>If Robert Redford‘s “The Conspirator” was the strident and overbearing example of how to draw links between events of the past to issues of today, John Sayles‘ “Amigo” is the antidote. Using the tail-end of the American-Phillipine war as a backdrop, Sayles does what Redford can’t. Forgoing character lessons, big speeches and a single-minded tack, Sayles’ film is a complex and organically built work that coaxes meaning out of the situations it builds rather than putting the politics first and constructing a story around it.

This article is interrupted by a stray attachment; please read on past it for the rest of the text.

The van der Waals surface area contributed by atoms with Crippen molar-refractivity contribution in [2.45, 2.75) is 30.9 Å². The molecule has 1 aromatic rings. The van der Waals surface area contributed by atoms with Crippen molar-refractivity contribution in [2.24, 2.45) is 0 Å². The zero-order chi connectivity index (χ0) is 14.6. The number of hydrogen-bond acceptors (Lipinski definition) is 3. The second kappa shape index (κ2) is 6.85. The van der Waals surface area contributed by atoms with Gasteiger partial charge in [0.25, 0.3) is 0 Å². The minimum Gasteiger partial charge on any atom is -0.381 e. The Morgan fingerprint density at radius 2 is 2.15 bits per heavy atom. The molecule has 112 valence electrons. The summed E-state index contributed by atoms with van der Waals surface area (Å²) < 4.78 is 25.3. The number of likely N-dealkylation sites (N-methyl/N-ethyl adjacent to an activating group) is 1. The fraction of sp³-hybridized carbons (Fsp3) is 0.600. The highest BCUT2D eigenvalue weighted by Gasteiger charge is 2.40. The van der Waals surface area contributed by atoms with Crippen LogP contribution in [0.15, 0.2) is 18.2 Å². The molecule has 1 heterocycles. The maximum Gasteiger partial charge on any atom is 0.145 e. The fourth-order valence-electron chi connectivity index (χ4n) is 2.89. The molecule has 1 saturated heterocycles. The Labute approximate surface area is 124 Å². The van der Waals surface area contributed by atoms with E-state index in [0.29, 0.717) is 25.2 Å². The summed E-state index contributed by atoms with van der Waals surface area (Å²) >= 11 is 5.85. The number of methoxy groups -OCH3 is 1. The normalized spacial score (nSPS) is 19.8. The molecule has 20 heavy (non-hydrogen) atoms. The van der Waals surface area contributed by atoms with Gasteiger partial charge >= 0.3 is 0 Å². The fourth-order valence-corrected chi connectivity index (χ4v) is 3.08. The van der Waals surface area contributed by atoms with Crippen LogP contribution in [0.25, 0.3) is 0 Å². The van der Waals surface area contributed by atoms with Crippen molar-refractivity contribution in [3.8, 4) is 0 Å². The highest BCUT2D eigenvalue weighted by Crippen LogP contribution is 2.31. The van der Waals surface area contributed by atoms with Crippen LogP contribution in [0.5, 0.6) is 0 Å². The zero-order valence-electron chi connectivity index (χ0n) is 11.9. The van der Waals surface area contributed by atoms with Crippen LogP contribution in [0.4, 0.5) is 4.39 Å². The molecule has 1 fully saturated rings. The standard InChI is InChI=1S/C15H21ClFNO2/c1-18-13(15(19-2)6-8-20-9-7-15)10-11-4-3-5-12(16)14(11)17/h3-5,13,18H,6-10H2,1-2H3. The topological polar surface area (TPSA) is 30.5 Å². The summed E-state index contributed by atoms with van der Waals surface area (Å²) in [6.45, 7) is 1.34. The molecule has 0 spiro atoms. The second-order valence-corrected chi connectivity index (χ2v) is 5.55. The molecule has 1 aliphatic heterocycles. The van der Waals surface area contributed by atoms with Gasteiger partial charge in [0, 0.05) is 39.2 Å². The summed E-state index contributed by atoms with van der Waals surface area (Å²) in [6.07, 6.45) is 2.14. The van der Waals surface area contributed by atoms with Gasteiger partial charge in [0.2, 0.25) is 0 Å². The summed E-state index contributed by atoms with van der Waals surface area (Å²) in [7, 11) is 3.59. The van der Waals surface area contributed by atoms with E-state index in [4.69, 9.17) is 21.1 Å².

If you forgot or skipped your history class on the war, not to worry. While Sayles drops us right into the jungle, in the midst of the ongoing conflict, his microcosm approach doesn’t rely on audiences knowing the ins and outs of war. We begin with an army unit, led by Lt. Compton (Garret Dillahunt), occupying a Phillipine village to primarily sever any ties the village might have with a guerrilla rebel campaign that is still being fought against the Americans, and to secondly instill the supposed values of democracy among the people. The Americans are assisted by a local friar who acts as translator, but the village leader Rafael (Joel Torre) retains his position as a decision maker in the village to help. Unbeknownst to the Americans, Rafael’s brother is part of the resistance group that is residing in the nearby hills, and via some connections, continues to receive food and supplies from the village.